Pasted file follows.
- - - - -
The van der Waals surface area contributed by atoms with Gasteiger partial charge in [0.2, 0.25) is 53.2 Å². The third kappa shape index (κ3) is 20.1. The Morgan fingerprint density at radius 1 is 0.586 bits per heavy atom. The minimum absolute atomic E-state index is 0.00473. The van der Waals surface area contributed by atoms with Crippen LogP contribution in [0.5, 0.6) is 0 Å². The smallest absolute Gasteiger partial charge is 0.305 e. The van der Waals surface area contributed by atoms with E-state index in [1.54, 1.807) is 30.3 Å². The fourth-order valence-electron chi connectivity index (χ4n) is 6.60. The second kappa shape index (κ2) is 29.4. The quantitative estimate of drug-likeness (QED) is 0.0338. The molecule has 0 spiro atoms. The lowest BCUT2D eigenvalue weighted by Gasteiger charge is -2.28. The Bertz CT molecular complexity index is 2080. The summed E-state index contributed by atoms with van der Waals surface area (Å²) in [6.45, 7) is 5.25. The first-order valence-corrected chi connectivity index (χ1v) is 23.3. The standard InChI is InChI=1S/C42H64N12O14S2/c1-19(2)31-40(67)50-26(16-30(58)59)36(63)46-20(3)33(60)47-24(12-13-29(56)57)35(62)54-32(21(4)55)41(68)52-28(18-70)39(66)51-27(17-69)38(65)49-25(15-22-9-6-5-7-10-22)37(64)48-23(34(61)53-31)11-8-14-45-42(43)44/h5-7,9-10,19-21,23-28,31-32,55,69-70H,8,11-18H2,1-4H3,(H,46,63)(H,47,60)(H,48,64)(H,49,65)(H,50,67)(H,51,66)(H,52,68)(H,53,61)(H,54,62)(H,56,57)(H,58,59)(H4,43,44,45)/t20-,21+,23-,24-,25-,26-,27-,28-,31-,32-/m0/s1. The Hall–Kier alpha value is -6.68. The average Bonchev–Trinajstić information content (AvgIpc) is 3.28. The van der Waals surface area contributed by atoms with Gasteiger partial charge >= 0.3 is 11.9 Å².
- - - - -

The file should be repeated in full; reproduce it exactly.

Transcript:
The van der Waals surface area contributed by atoms with Gasteiger partial charge in [0.2, 0.25) is 53.2 Å². The third kappa shape index (κ3) is 20.1. The Morgan fingerprint density at radius 1 is 0.586 bits per heavy atom. The minimum absolute atomic E-state index is 0.00473. The van der Waals surface area contributed by atoms with Crippen LogP contribution in [0.5, 0.6) is 0 Å². The smallest absolute Gasteiger partial charge is 0.305 e. The van der Waals surface area contributed by atoms with E-state index in [1.54, 1.807) is 30.3 Å². The fourth-order valence-electron chi connectivity index (χ4n) is 6.60. The second kappa shape index (κ2) is 29.4. The quantitative estimate of drug-likeness (QED) is 0.0338. The molecule has 0 spiro atoms. The lowest BCUT2D eigenvalue weighted by Gasteiger charge is -2.28. The Bertz CT molecular complexity index is 2080. The summed E-state index contributed by atoms with van der Waals surface area (Å²) in [6.45, 7) is 5.25. The first-order valence-corrected chi connectivity index (χ1v) is 23.3. The standard InChI is InChI=1S/C42H64N12O14S2/c1-19(2)31-40(67)50-26(16-30(58)59)36(63)46-20(3)33(60)47-24(12-13-29(56)57)35(62)54-32(21(4)55)41(68)52-28(18-70)39(66)51-27(17-69)38(65)49-25(15-22-9-6-5-7-10-22)37(64)48-23(34(61)53-31)11-8-14-45-42(43)44/h5-7,9-10,19-21,23-28,31-32,55,69-70H,8,11-18H2,1-4H3,(H,46,63)(H,47,60)(H,48,64)(H,49,65)(H,50,67)(H,51,66)(H,52,68)(H,53,61)(H,54,62)(H,56,57)(H,58,59)(H4,43,44,45)/t20-,21+,23-,24-,25-,26-,27-,28-,31-,32-/m0/s1. The Hall–Kier alpha value is -6.68. The average Bonchev–Trinajstić information content (AvgIpc) is 3.28. The van der Waals surface area contributed by atoms with Gasteiger partial charge >= 0.3 is 11.9 Å².